Chinese skull study reveals ancestors had better oral health
Forebears from 4,000 years ago had healthier teeth and jaw alignment than people have today
Our ancient ancestors had better jaw alignment and less tooth decay because they ate more fibre-rich foods, while we eat more sugar and finer food, researchers have concluded after looking at skulls from 4,000 years ago.
The modern-day environment and eating habits have led to a dramatic increase in the occurrence of tooth and jaw misalignment.
People in the past used their face muscles more often in chewing harder food such as roots and leaves, said Dr Zhang Chengfei, clinical associate professor in endodontics at the University of Hong Kong who took part in the Chinese skull study. Endodontics is the branch of dentistry specialising in internal parts of teeth such as roots and nerves.
"We are lazy and don't like to chew hard food," Zhang said. "We should make better use of our jaw, so that it functions better."
The findings did not imply people should adopt ancient diets, but suggested that fibre-rich food would enable more jaw exercise and also give a cleaning effect like brushing the teeth, he said.
Researchers from Peking University and HKU examined skulls from the Xia dynasty unearthed in Henan and Shanxi provinces.
Among the 29 skulls that had both upper and lower jaws, eight had misaligned jaws or teeth, including protruding upper or lower jaws, according to the report published earlier this year in the Chinese Medical Journal.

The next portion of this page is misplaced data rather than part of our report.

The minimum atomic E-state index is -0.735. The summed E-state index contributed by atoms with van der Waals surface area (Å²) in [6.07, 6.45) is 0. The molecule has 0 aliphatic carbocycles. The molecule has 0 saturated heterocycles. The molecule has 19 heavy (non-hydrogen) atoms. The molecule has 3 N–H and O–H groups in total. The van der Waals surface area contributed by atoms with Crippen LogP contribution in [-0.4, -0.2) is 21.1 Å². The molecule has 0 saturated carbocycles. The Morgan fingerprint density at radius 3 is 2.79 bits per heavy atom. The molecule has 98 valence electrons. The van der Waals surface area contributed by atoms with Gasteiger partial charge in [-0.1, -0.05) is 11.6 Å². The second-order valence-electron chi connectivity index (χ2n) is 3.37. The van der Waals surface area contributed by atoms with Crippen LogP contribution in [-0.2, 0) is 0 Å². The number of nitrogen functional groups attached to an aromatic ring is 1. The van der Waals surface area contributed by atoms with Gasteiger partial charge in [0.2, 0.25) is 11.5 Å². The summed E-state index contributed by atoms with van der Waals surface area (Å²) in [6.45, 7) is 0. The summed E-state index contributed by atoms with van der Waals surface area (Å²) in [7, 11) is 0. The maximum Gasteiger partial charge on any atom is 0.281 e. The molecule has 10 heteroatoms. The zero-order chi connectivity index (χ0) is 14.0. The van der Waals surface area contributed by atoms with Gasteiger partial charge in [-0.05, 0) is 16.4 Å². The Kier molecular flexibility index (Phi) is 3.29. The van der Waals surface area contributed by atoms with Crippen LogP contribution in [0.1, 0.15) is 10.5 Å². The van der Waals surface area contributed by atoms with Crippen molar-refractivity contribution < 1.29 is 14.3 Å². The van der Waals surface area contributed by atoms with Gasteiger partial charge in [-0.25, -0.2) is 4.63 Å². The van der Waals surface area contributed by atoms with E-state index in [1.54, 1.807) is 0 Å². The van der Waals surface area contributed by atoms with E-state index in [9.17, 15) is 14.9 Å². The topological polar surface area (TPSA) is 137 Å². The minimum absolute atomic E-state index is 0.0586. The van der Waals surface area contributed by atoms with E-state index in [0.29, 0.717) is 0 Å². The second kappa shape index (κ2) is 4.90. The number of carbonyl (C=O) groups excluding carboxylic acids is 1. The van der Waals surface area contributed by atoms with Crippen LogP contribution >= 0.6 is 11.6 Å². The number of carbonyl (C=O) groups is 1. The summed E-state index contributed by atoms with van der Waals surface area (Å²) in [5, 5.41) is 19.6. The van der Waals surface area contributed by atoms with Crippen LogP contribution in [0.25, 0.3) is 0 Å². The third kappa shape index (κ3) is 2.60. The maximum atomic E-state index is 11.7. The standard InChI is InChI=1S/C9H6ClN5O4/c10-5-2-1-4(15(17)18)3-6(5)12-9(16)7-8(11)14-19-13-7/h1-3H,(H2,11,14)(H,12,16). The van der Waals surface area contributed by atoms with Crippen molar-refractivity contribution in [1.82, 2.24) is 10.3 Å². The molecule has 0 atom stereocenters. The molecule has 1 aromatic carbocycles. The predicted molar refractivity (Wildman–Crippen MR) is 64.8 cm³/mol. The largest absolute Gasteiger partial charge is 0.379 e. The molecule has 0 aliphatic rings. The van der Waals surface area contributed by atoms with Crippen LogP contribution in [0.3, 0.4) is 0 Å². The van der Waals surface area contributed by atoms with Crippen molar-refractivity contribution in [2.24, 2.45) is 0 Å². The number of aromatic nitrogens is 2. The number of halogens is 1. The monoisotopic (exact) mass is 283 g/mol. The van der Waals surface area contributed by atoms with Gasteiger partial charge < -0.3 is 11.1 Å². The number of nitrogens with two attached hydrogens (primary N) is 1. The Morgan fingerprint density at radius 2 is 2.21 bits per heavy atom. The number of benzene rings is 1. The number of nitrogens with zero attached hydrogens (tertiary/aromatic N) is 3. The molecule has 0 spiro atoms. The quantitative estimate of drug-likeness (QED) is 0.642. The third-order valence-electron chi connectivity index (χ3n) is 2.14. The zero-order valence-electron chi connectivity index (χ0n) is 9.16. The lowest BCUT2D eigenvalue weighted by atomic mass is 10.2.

At 28 per cent, this rate of teeth and jaw misalignment was much lower than the 73 per cent found among Chinese children in the past decade with permanent teeth.
Previous studies showed similar misalignment rates of 26 per cent in the Neolithic age 6,000 to 7,000 years ago and 28 per cent in the Shang dynasty 3,000 years ago.
This change was related to an evolutional decrease in jaw sizes and less wearing off of teeth surfaces. Smaller jaws and larger teeth meant more tooth crowding and problems arising from wisdom teeth in modern people, Zhang said.
In another part of the study, the researchers found that the problem of tooth decay in the skulls was very rare, compared to modern people who consume more sugary food and acidic soft drinks, which damage teeth. Zhang said talking also enhanced jaw health - which should sound an alert those who use computers to communicate.